Rocket might seem an overly energetic name for the new service dog at the University of Minnesota Masonic Children’s Hospital, given that the golden retriever’s go-to move is to hop onto hospital beds and flop onto children so they can pet him.
But hospital leaders said the name fits when considering the boost he has provided to the hospital and its sickest patients at their neediest times.
While the hospital offers everything from pain medications to video games and virtual reality consoles to distract children from pain and suffering, patients said there is nothing like Rocket prancing into their rooms.
A.J. Nelson endured a cruddy day at the hospital earlier this month — struggling with pain from a urinary catheter put in place after a surgery to remove a tumor from his spine — when Rocket plopped on him.
“Dogs know things,” said Nelson, 17, who smiled and pet Rocket before looking playfully into the dog’s eyes.
“ ‘I have a dog at home who looks just like you. Yes he does. Yes he does.’ ”
Rocket is part of a revolution in hospital care that is using trained pets to comfort patients.
The Georgia-based Canine Assistants agency that trained Rocket has reported growing interest from hospitals across the United States. Assistance Dogs International, a trade group representing service dog trainers, has a registry of more than 15,000 service dogs in North America, most of which help people who are blind or have limited mobility.
The registry also lists nearly 1,000 facility dogs, assigned to hospitals or even to fire departments so they can provide comfort to victims of fires, accidents or mass casualty events.
“There’s nothing like that unconditional love from a dog,” said Karen Casto, who works with hospitals interested in obtaining dogs from Canine Assistants.
“It just gives people that moment of peace. ‘I don’t need to deal with anything else right now. I can just let this dog love me.’ ”
While the U pediatric hospital has hosted other support animals, Rocket is the first full-time facility dog that can sit with patients during uncomfortable procedures such as needle placements or blood draws.
A $250,000 donation from NutriSource pet food company, based in Perham, Minn., helped to fund the program, including a child-life specialist who works with Rocket.
The pairing seemed like fate to Anna Dressel, a child-life specialist at the U hospital, who admitted that she was encouraging her 3-year-old daughter to beg her husband to get a dog. Then came the job posting to work full-time with Rocket, and Dressel started thinking back to her father, and how their family dog comforted him during his battle with cancer.
Dogs have an emotional awareness that people don’t necessarily understand, she said. “It’s something you can’t put your finger on.”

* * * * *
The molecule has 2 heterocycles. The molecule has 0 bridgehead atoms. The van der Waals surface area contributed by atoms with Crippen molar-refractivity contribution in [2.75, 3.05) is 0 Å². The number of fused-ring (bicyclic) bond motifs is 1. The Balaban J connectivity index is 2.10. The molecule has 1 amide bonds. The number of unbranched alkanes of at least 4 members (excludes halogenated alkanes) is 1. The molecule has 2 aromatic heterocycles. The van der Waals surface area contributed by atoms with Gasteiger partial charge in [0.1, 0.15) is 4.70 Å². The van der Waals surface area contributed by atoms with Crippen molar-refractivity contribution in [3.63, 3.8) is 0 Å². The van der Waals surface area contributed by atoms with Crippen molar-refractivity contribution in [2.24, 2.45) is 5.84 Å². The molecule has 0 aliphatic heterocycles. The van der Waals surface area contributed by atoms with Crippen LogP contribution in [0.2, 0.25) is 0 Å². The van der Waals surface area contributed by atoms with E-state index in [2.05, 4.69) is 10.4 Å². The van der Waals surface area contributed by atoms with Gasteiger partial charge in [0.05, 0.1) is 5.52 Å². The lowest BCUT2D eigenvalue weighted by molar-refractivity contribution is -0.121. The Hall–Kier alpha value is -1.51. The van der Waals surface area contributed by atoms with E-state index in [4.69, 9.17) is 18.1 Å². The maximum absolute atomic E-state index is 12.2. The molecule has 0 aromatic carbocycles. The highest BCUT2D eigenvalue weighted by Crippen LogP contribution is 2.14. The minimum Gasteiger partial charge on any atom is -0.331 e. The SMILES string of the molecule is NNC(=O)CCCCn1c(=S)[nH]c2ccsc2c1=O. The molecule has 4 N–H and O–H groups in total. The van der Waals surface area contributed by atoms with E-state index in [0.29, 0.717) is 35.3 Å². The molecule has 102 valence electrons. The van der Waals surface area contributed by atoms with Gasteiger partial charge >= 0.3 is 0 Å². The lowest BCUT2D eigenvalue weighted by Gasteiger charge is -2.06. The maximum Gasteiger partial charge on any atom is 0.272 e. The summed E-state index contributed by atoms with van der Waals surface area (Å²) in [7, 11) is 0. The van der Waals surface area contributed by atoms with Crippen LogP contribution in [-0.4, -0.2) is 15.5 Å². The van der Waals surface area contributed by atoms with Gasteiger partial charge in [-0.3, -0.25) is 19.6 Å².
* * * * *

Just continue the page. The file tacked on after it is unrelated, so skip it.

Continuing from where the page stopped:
Dressel traveled to Georgia to train with Rocket before they started rounds to see patients in early December. Together they visit children in rooms, offer motivation during walking or physical therapy exercises, and do activities with patients in the hospital’s recreation center.
Well, most of the time. On one recent afternoon, Rocket was loath to stick his paws in paint to make paw prints on paper, even if the activity was with Emmy Reeves, a 14-year-old pancreatic transplant patient at the hospital who has bonded with the dog.
Emmy’s mother, Tiffanie, said she will never forget when her daughter was too weak to sit up in her hospital bed and Rocket instinctively nuzzled against her so she could pet him.
“He just went right up next to her,” the mother said.
Training at Canine Assistants starts with physical contact between people and the dogs when they are 4-week-old puppies. Volunteers later take the dogs out to practice activities, such as riding public elevators.
Most dogs are ready for service within two years of birth, by which point the trainers have figured out whether they are better at one-on-one bonding, or could serve in hospitals where they see many people and distractions.
Rocket was named as part of a litter with an astronaut theme, and has siblings named Hubble, Asteroid and Pluto. The organization typically breeds golden retrievers, Labradors or labradoodles that are calmer by nature and have “soft” mouths that can pick things up without crushing them. Casto said there was little doubt what Rocket’s role would be.
“Not all of them want a million new friends … but I don’t think Rocket has ever met a stranger,” she said. “He loves everybody.”
Rocket was trained more to use his instincts about what patients need from him, rather than to obey common commands such as “sit” or “roll over,” Dressel said.
At night, he goes home with Dressel to her family. Rocket visits about three to eight patients each weekday, bearing a work badge with his name and face.
Dressel said she is still learning Rocket’s personality, but knows he will always look for a chance to snuggle in a hospital bed with patients.
“That was like day one,” she said, “he knew to do that.”